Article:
Breaking Through Chronic Burnout

The corporate world is confronting a major burnout epidemic.

The Thrive Global Community welcomes voices from many spheres on our open platform. We publish pieces as written by outside contributors with a wide range of opinions, which don’t necessarily reflect our own. Community stories are not commissioned by our editorial team and must meet our guidelines prior to being published.

The corporate world is confronting a major burnout epidemic.

Most leaders and their teams today face workdays that seem close to impossible.

Many find themselves waiting, sometimes with bated breath, for the weekend—just to be able to breathe. Yet, their weekends are often busier than their weeks, with unfinished work projects, and family commitments looming.

Each minute on the clock that we’re just trying to “get through,” is a minute we’ll never get back.

How are we living our moments?

The frenetic, unfocused pace and consistent corporate ADD in today’s organizations is taking a real toll on the quality of our lives and the quality of our work.

We’re trying to address this challenge with everything from meditation to medication, but unless we change the way we work, the current epidemic of burnout, stress and chronic disease will continue to skyrocket.

But there is hope!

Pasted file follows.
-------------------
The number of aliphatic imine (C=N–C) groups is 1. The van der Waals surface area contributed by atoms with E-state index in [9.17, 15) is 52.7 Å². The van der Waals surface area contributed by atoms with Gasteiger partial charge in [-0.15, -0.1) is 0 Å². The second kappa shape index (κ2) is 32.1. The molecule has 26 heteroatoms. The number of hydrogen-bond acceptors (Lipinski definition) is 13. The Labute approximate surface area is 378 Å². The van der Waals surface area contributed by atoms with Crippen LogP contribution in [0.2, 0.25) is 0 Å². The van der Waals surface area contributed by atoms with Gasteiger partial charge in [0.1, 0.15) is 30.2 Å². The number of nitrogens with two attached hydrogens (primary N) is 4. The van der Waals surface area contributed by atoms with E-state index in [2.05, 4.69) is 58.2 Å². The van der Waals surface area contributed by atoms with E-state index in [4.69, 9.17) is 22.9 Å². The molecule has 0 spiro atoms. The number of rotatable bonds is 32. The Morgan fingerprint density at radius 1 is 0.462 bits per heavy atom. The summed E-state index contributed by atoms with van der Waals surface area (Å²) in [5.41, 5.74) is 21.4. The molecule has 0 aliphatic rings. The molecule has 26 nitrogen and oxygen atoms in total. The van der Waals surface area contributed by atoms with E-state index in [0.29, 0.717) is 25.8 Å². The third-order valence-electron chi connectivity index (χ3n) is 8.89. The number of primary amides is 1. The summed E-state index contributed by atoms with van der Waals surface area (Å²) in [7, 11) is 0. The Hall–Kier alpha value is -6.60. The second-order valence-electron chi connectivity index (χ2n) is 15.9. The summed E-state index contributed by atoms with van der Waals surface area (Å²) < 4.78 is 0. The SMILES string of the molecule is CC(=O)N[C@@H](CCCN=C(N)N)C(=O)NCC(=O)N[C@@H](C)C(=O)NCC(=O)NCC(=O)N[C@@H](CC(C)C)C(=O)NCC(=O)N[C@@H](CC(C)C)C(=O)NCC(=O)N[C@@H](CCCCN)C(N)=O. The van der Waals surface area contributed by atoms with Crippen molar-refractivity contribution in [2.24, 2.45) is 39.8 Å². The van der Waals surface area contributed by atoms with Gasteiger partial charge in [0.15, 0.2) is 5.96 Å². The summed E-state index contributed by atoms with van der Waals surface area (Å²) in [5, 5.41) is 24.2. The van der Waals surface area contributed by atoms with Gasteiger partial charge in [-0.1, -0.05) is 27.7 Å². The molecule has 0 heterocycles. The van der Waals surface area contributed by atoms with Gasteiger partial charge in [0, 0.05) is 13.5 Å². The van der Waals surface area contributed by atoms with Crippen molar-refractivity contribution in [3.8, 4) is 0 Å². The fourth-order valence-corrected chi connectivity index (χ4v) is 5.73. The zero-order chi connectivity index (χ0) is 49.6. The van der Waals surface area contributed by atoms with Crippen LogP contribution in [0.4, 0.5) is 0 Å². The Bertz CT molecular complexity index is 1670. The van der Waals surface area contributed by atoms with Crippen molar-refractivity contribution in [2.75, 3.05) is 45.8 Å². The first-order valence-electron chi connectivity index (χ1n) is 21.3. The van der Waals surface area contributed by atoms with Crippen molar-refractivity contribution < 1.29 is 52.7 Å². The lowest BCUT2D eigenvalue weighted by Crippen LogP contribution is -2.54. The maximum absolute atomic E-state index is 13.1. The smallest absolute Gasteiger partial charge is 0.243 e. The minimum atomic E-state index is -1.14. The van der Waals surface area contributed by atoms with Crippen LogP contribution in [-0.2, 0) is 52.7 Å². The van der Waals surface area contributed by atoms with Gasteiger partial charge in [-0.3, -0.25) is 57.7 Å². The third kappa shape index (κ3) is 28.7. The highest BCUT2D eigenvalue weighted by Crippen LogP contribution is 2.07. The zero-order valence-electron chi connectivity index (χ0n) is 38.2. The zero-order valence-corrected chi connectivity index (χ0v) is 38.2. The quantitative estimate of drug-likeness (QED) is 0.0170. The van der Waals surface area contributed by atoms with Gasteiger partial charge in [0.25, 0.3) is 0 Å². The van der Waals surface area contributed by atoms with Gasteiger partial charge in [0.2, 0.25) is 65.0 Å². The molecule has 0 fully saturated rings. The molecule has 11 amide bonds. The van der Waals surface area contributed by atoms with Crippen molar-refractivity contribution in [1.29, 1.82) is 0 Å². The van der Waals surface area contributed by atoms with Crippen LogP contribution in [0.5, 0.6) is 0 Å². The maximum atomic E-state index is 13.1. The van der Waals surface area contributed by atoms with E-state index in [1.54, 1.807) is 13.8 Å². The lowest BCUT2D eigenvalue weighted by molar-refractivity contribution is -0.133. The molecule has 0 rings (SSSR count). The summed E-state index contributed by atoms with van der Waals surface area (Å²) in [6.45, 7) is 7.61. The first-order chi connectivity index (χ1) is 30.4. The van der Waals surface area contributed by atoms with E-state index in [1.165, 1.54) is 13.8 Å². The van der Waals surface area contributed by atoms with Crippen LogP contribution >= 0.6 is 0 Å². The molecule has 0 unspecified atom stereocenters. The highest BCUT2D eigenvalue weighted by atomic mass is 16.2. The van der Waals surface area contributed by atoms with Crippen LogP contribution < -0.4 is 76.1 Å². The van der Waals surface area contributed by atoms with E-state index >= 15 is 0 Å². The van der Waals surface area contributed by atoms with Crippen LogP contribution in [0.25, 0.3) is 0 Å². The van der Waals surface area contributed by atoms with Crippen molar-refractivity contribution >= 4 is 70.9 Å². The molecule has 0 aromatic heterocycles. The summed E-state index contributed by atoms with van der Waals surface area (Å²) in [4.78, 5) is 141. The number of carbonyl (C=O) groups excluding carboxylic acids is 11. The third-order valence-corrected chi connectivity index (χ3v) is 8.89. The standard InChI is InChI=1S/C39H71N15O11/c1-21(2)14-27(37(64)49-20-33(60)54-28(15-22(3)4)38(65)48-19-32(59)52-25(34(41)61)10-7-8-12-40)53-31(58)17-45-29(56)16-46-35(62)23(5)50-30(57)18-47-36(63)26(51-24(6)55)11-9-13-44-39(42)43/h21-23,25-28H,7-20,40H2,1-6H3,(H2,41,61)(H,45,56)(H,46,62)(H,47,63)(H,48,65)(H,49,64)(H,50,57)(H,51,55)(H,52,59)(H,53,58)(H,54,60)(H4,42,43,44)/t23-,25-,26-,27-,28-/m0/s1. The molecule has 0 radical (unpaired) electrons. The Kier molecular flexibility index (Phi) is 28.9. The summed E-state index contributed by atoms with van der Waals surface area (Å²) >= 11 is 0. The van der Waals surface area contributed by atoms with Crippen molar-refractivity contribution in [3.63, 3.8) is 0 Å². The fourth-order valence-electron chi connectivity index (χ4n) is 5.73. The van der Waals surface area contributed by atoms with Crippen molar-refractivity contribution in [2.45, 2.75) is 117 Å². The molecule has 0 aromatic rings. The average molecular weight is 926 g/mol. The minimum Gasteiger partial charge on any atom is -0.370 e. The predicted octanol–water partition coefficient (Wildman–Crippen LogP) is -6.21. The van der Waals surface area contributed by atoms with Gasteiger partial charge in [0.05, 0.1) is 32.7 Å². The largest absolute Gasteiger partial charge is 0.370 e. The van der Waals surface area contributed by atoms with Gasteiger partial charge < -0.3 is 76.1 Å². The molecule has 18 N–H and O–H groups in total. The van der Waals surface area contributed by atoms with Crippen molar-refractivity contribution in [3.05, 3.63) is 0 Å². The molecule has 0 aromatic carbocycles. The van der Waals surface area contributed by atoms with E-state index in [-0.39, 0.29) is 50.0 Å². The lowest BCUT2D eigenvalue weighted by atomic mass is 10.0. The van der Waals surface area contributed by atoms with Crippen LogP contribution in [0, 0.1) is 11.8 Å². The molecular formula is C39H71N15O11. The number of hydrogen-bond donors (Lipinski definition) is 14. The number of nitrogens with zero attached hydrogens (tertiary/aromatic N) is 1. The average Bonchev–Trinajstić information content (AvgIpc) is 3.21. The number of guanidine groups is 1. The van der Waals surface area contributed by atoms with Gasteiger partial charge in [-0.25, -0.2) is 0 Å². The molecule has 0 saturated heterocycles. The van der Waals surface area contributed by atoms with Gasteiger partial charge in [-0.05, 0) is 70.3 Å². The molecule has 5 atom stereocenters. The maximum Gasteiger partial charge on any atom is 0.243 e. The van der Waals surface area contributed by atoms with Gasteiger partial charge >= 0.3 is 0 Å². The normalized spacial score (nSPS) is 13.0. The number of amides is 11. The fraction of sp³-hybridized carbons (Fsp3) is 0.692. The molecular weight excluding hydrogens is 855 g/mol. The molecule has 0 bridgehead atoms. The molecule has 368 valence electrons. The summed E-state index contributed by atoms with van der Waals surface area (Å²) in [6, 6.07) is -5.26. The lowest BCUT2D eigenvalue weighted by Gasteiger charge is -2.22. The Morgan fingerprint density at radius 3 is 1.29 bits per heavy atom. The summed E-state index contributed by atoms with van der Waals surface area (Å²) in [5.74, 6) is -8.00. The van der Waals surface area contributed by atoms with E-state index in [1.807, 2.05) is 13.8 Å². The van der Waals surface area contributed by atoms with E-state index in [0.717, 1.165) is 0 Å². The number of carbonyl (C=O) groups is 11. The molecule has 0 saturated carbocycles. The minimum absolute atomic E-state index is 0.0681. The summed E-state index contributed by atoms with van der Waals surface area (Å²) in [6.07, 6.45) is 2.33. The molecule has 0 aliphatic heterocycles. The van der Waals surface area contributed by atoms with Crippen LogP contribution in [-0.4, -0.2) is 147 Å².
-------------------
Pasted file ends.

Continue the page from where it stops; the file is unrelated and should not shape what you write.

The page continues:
While the solution is not complex, it is difficult, because we’re talking about the corporate world, and the solution asks us to rethink our priorities and our behaviors individually and collectively.

It’s impossible to make the needed changes as a lone ranger.

We work in more and more collaborative ways and are deeply interdependent. So, to tell my colleagues “I need to say ‘no’ to three meetings this week in order to get my core commitments done,” doesn’t work—unless my colleagues have committed to the same solution and understand the value of “productive no.” And that’s true, not just for me, but for the organization as a whole.

By adopting shared, disciplined behaviors in how we choose to allocate our precious time, we can focus more on what matters most, and less on what matters least. We can take back control and decrease the noise enough to feel human again. In doing this, we’ll create a more sustainable way of working and will produce far better results!

Share your comments below. Please read our commenting guidelines before posting. If you have a concern about a comment, report it here.

You might also like...


From Burnout to Climbing Mount Everest with Siv Harstad

by Dr. Andrea Pennington
stress and burnout

How We Create Our Own Burnout and What to Do About it.

by Anese Cavanaugh
The Burnout Trap

The Burnout Trap

by Gill Crossland Thackray
We use cookies on our site to give you the best experience possible. By continuing to browse the site, you agree to this use. For more information on how we use cookies, see our Privacy Policy.